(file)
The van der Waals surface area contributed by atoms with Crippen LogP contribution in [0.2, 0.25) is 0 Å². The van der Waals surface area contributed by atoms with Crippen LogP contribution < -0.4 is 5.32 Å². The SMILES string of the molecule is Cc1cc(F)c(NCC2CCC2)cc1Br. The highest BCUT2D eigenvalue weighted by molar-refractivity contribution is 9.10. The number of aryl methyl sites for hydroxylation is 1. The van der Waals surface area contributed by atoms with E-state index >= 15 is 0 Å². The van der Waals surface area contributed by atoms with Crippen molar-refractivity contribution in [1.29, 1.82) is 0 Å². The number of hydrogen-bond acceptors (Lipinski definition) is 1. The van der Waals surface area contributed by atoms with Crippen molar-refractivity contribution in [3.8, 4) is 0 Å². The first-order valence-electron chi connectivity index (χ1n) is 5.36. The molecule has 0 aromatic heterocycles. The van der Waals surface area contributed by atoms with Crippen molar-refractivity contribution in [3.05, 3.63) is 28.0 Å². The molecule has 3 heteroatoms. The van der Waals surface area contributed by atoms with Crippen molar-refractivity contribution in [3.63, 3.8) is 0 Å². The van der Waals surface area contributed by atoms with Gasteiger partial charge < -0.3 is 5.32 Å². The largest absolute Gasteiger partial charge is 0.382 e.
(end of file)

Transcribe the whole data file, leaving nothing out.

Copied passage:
The van der Waals surface area contributed by atoms with Crippen LogP contribution in [0.2, 0.25) is 0 Å². The van der Waals surface area contributed by atoms with Crippen LogP contribution < -0.4 is 5.32 Å². The SMILES string of the molecule is Cc1cc(F)c(NCC2CCC2)cc1Br. The highest BCUT2D eigenvalue weighted by molar-refractivity contribution is 9.10. The number of aryl methyl sites for hydroxylation is 1. The van der Waals surface area contributed by atoms with E-state index >= 15 is 0 Å². The van der Waals surface area contributed by atoms with Crippen molar-refractivity contribution in [1.29, 1.82) is 0 Å². The number of hydrogen-bond acceptors (Lipinski definition) is 1. The van der Waals surface area contributed by atoms with Crippen molar-refractivity contribution in [3.8, 4) is 0 Å². The first-order valence-electron chi connectivity index (χ1n) is 5.36. The molecule has 0 aromatic heterocycles. The van der Waals surface area contributed by atoms with Crippen molar-refractivity contribution in [3.05, 3.63) is 28.0 Å². The molecule has 3 heteroatoms. The van der Waals surface area contributed by atoms with Crippen molar-refractivity contribution in [3.63, 3.8) is 0 Å². The van der Waals surface area contributed by atoms with Gasteiger partial charge < -0.3 is 5.32 Å². The largest absolute Gasteiger partial charge is 0.382 e.